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TECHNICAL PAPERS

Hydrodynamic Analysis of Compliant Foil Bearings With Compressible Air Flow

[+] Author and Article Information
Z.-C. Peng, M. M. Khonsari

Department of Mechanical Engineering, Louisiana State University, Baton Rouge, LA 70803

J. Tribol 126(3), 542-546 (Jun 28, 2004) (5 pages) doi:10.1115/1.1739242 History: Received April 23, 2003; Revised September 11, 2003; Online June 28, 2004
Copyright © 2004 by ASME
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References

Heshmat,  H., Shapiro,  W., and Gray,  S., 1982, “Development of Foil Journal Bearings for High Load Capacity and High-Speed Whirl Stability,” ASME J. Lubr. Technol., 104(2), pp. 149–156.
Heshmat,  H., 1994, “Advancements in the Performance of Aerodynamic Foil Journal Bearings: High Speed and Load Capacity,” ASME J. Tribol., 116, pp. 287–295.
Heshmat,  H., Walowit,  J. A., and Pinkus,  O., 1983, “Analysis of Gas-Lubricated Foil Journal Bearings,” ASME J. Lubr. Technol., 105, pp. 647–655.
DellaCorte,  C., and Valco,  M. J., 2000, “Load Capacity Estimation of Foil Air Journal Bearings for Oil-Free Turbo-Machinery Applications,” Tribol. Trans., 43(4), pp. 795–801.
Radil,  K., Howard,  S., and Dykas,  B., 2002, “The Role of Radial Clearance on the Performance of Foil Air Bearings,” Tribol. Trans., 45(4), pp. 485–490.
Faria,  M. T., and San Andres,  L., 2000, “On the Numerical Modeling of High-Speed Hydrodynamic Gas Bearing,” Transactions of the ASME,122, pp. 124–130.
Ku,  C.-P. R., and Heshmat,  H., 1992, “Compliant Foil Bearing Structural Stiffness Analysis: Part I—Theoretical Modal Including Strip and Variable Bump Foil Geometry,” ASME J. Tribol., 114, pp. 394–400.
Heshmat,  H., and Ku,  C.-P. R., 1994, “Structural Damping of Self-Acting Compliant Foil Journal Bearings,” ASME J. Tribol., 116, pp. 76–82.
Peng,  J.-P., and Carpino,  M., 1993, “Calculation of Stiffness and Damping Coefficients for Elastically Supported Gas Foil Bearings,” Transactions of the ASME,115, pp. 20–27.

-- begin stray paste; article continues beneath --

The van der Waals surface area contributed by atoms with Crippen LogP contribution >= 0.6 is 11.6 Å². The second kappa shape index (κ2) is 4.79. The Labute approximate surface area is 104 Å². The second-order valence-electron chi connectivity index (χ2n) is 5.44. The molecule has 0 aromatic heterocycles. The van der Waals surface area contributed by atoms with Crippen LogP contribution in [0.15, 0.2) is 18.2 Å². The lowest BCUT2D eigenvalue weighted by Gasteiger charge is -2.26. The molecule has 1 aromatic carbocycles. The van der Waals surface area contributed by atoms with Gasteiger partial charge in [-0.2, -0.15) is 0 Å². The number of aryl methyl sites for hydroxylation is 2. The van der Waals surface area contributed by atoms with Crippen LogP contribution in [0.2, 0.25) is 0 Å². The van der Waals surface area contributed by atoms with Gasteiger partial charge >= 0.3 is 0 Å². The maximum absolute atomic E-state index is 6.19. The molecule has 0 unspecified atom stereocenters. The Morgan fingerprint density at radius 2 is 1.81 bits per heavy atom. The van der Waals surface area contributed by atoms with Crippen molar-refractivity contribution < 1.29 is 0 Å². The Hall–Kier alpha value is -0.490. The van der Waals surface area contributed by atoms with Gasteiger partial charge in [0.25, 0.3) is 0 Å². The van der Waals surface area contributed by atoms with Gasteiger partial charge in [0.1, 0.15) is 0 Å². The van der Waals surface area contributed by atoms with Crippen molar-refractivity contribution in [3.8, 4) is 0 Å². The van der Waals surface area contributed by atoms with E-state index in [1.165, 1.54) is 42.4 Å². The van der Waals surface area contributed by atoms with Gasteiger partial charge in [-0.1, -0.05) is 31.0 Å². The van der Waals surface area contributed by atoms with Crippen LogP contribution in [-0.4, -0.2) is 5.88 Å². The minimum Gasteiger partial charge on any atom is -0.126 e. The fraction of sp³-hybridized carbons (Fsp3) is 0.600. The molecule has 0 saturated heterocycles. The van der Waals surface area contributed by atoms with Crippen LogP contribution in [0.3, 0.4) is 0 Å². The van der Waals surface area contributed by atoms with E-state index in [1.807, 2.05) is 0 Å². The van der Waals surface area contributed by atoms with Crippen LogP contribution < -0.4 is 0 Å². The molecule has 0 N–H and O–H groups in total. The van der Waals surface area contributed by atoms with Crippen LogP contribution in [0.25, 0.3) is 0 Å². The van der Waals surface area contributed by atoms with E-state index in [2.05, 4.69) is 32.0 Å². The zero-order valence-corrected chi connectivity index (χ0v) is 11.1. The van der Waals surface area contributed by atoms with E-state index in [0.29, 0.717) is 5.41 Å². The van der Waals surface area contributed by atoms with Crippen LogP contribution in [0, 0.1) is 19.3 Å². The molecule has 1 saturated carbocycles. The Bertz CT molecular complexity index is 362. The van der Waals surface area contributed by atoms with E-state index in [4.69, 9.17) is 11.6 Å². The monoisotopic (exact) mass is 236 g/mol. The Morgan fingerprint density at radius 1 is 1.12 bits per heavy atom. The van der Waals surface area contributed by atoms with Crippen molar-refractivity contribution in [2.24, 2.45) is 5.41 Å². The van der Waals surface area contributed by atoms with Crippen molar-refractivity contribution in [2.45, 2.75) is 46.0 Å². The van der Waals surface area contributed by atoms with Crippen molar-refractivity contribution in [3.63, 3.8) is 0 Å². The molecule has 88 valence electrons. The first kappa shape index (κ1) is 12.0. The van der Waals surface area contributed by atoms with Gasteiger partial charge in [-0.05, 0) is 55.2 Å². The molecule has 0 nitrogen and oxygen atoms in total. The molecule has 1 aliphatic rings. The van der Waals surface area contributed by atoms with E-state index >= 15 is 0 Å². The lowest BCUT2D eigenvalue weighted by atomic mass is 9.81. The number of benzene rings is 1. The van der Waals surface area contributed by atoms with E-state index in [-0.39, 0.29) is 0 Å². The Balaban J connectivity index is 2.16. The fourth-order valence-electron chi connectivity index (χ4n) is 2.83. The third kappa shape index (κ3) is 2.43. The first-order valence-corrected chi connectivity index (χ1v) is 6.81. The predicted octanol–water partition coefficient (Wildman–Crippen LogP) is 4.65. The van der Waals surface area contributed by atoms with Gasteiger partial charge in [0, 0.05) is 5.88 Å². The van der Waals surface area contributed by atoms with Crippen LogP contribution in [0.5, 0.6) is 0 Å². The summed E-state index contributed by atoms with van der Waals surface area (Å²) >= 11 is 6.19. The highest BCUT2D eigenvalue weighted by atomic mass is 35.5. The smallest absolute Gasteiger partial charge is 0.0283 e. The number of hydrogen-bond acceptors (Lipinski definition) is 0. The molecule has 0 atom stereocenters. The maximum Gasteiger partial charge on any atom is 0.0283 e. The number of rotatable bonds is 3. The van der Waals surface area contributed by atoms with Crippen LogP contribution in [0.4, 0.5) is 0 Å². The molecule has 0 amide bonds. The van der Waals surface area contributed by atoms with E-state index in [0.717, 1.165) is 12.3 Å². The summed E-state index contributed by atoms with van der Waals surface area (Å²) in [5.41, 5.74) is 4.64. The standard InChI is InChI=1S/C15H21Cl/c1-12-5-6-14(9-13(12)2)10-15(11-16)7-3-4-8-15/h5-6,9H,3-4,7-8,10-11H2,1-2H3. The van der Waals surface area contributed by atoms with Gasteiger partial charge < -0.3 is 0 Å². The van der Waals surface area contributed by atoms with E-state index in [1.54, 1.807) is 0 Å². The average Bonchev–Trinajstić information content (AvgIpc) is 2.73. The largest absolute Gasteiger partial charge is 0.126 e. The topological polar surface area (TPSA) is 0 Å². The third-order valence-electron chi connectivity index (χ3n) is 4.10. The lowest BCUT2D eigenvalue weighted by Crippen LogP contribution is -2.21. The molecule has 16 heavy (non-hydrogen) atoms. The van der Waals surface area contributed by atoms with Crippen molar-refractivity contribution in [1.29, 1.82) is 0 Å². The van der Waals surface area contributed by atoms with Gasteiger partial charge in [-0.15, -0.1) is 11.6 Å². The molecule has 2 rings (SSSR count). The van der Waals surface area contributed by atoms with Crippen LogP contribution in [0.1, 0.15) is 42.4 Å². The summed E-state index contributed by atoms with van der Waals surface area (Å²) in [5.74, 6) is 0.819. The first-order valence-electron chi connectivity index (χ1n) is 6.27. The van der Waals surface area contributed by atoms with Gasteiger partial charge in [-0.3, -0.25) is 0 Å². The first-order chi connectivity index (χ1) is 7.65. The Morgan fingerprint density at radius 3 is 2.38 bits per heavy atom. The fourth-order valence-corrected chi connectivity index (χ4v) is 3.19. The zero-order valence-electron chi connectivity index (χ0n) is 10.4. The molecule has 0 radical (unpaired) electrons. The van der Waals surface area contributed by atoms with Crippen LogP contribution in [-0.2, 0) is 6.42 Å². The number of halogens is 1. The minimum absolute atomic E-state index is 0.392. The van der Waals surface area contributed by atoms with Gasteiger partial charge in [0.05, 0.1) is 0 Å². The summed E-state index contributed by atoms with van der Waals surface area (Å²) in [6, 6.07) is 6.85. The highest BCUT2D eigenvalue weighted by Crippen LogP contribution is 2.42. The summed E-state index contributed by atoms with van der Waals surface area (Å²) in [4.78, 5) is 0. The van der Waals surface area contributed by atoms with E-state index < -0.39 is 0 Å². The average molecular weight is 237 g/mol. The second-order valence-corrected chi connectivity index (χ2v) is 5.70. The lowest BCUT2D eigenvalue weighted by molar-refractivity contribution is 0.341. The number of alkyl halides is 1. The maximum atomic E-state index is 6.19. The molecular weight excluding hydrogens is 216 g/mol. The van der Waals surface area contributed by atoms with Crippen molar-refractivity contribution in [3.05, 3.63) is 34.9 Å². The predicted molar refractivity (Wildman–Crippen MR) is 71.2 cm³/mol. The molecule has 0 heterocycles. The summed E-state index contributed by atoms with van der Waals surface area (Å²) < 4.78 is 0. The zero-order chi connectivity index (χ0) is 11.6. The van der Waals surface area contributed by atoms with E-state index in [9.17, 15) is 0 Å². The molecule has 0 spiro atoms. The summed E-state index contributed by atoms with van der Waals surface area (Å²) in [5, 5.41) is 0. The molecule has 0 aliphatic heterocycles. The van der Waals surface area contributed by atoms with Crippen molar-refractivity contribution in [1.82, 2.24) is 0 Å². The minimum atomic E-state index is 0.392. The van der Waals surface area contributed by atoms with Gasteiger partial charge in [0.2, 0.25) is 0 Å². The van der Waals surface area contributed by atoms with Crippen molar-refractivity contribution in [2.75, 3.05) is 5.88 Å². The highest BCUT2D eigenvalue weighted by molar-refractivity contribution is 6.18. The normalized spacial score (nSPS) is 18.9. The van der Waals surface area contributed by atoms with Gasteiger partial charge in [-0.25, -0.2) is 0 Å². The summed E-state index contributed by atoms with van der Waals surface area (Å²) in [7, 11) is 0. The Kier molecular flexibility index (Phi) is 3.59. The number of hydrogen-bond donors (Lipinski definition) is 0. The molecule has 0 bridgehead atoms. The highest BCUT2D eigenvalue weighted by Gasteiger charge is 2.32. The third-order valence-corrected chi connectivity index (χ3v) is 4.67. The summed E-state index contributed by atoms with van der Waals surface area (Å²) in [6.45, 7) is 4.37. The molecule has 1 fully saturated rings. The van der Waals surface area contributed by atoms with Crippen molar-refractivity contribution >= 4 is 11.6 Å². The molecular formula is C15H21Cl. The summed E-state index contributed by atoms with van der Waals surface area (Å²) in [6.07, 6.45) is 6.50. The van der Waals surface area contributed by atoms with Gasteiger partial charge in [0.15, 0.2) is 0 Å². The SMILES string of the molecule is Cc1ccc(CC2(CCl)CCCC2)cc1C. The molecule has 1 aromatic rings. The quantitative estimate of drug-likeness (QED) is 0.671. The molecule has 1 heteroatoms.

Heshmat,  C. A. , 2000, “Analysis of Gas Lubricated Foil Thrust Bearings Using Coupled Finite Element and Finite Difference Methods,” ASME J. Tribol., 122, pp. 199–204.
Heshmat,  H., Walowit,  J. A., and Pinkus,  O., 1983, “Analysis of Gas-Lubricated Compliant Thrust Bearings,” ASME J. Lubr. Technol., 105, pp. 638–646.
Khonsari, M., and Booser, E., 2001, Applied Tribology, John Wiley & Sons, Inc.
Strom, T., 1987, Program Manager, Advanced Gas Turbine (AGT) Technology Development Project-Final Report, NASA CR-180891.

Figures

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Schematics of a foil bearing
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The compliant support of a foil bearing
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Hydrodynamic pressure of a “1st generation” bearing at 45,000 rpm under 210 N. (θ is reversed to show the sub-ambient pressure.)
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Simulated load performance of a “1st generation” bearing compared with experimental data
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Converged film thickness (operating speed=30,000 rpm, hmin=10.5 μm) of a “1st generation” bearing
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The mid-plane pressure of a “1st generation” foil bearing compared with that of a rigid bearing
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Increasing film thickness with increasing speeds for a given minimum film thickness
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The predicted pressure of a “3rd generation” foil bearing at 29,700 rpm (C=40 μm and hmin=6 μm). The corresponding load matches the experimental load of 282 N 2.
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Comparison of attitude angles between rigid bearing and foil bearing

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